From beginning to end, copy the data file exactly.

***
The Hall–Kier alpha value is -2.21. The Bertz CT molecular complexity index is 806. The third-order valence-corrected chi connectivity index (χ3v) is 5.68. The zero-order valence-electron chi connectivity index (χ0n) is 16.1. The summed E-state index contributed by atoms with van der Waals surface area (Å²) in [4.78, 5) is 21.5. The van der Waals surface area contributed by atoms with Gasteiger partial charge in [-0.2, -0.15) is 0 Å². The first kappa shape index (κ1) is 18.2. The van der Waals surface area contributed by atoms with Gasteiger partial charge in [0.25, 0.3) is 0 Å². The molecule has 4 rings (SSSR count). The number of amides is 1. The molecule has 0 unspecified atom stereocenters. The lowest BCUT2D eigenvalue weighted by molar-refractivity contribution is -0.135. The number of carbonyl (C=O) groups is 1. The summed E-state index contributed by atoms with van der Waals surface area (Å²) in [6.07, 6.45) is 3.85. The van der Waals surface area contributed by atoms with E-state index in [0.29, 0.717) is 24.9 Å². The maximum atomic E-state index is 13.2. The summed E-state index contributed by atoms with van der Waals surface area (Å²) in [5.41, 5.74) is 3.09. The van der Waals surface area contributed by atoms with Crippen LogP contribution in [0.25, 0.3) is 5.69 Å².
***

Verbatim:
The Hall–Kier alpha value is -2.21. The Bertz CT molecular complexity index is 806. The third-order valence-corrected chi connectivity index (χ3v) is 5.68. The zero-order valence-electron chi connectivity index (χ0n) is 16.1. The summed E-state index contributed by atoms with van der Waals surface area (Å²) in [4.78, 5) is 21.5. The van der Waals surface area contributed by atoms with Gasteiger partial charge in [-0.2, -0.15) is 0 Å². The first kappa shape index (κ1) is 18.2. The van der Waals surface area contributed by atoms with Gasteiger partial charge in [0.25, 0.3) is 0 Å². The molecule has 4 rings (SSSR count). The number of amides is 1. The molecule has 0 unspecified atom stereocenters. The lowest BCUT2D eigenvalue weighted by molar-refractivity contribution is -0.135. The number of carbonyl (C=O) groups is 1. The summed E-state index contributed by atoms with van der Waals surface area (Å²) in [6.07, 6.45) is 3.85. The van der Waals surface area contributed by atoms with E-state index in [0.29, 0.717) is 24.9 Å². The maximum atomic E-state index is 13.2. The summed E-state index contributed by atoms with van der Waals surface area (Å²) in [5.41, 5.74) is 3.09. The van der Waals surface area contributed by atoms with Crippen LogP contribution in [0.25, 0.3) is 5.69 Å².